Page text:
PARSIPPANY — Legislation sponsored by Assemblyman Jay Webber expanding crime victims’ rights was unanimously advanced today by the Assembly Law and Public Safety Committee.
“The trauma resulting from a crime extends beyond the immediate victim,” said Webber (R-Morris). “The physical, emotional, and financial harms of crime cascade to family and friends of the immediate victim, so those close individuals become victimized too from the crime. Allowing family and friends to tell their stories gives a judge the full picture of the devastating impact the crime has had on everyone involved so the judge can determine the proper sentence.”
Current law allows crime victims to tell a judge prior to sentencing the physical, emotional, medical, or financial impact the crime has on their lives. Webber’s bill (A1015) expands this right to people who have a close relationship with the victim, consistently allowing the testimony. Most courts will allow such statements, but some have been denied.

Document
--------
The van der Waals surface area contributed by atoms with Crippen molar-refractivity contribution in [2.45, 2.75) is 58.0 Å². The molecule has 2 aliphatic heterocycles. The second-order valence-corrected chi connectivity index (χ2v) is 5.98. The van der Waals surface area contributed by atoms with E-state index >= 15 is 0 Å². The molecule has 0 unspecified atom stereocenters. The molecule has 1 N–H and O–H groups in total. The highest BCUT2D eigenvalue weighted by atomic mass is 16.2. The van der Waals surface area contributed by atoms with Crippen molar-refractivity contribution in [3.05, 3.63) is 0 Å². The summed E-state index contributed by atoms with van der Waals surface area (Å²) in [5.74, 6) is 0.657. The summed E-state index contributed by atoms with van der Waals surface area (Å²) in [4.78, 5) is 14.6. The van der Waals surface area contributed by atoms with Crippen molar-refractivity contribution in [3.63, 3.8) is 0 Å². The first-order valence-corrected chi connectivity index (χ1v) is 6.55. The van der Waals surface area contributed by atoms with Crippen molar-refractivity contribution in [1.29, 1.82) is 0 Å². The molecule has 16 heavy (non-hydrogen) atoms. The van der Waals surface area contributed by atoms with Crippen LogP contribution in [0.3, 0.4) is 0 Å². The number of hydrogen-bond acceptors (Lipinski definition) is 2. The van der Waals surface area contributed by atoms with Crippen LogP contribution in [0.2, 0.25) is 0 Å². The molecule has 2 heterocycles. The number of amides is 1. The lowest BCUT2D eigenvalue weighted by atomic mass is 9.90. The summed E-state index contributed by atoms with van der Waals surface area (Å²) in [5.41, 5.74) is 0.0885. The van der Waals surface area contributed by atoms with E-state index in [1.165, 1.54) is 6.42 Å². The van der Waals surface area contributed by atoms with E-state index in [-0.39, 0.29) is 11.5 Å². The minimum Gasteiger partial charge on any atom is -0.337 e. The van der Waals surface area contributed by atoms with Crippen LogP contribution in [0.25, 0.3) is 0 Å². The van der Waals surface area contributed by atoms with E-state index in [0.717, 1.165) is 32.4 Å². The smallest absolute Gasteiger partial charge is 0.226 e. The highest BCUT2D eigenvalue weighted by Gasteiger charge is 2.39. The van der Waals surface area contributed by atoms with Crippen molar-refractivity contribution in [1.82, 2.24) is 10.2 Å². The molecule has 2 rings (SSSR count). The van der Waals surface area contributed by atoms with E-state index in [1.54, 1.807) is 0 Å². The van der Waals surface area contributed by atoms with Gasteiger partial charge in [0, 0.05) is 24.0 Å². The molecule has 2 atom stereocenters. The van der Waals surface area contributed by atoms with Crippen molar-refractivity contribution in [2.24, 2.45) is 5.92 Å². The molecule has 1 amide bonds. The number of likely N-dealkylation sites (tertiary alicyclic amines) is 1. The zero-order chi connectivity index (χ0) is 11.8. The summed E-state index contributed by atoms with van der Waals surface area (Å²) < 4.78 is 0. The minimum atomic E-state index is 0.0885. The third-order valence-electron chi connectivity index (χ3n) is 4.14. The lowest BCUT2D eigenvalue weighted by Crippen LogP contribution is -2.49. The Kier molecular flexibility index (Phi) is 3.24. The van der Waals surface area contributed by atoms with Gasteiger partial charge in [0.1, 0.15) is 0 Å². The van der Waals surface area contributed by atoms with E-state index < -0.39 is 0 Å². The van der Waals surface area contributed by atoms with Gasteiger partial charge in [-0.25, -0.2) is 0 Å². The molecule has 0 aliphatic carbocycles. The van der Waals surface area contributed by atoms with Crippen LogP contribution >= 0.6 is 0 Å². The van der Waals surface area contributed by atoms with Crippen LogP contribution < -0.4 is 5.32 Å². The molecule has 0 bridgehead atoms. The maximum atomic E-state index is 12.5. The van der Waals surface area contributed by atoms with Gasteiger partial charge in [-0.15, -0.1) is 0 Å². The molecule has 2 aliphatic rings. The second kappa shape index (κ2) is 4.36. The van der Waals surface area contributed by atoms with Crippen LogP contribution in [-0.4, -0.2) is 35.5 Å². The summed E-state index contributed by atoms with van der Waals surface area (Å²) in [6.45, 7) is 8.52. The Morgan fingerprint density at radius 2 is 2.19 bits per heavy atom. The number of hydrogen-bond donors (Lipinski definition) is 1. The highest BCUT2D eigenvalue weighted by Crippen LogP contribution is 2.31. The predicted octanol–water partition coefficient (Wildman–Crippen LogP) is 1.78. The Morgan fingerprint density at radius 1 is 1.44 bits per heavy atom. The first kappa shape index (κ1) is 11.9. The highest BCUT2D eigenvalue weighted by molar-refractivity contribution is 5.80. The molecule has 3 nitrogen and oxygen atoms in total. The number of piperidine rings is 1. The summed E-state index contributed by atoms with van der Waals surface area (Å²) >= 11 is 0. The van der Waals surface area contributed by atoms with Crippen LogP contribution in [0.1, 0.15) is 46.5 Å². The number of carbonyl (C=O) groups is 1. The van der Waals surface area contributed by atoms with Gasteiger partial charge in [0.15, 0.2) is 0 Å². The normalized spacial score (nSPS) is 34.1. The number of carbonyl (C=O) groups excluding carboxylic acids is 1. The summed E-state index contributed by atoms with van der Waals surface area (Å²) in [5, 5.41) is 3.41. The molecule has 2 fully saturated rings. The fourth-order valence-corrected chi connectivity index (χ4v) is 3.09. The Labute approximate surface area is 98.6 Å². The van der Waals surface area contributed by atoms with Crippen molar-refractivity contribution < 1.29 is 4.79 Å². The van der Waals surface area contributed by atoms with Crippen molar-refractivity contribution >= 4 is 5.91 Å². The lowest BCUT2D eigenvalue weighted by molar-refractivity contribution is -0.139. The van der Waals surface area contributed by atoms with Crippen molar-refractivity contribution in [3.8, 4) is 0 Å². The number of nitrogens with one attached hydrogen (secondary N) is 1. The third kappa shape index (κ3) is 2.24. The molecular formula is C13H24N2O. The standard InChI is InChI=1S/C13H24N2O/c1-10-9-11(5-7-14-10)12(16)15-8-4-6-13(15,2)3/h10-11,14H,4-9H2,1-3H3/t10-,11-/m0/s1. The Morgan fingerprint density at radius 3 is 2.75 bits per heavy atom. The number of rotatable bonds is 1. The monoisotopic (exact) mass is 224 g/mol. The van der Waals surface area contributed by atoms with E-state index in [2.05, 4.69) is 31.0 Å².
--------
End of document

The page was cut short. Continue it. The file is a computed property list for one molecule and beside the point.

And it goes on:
The bill also allows sexual assault victims and survivors of homicide victims to attend post-adjudication hearings that determine: if a sex offender’s name may be removed from the Megan’s Law registry after serving 15 years; a sex offender’s risk of committing another crime when released; and whether a person acquitted of a crime by reason of insanity should be civilly committed. Victims currently are excluded from such hearings.
“This measure literally gives victims and their families more of a voice in the courtroom so they receive full justice and criminals get the punishment they have earned,” concluded Webber.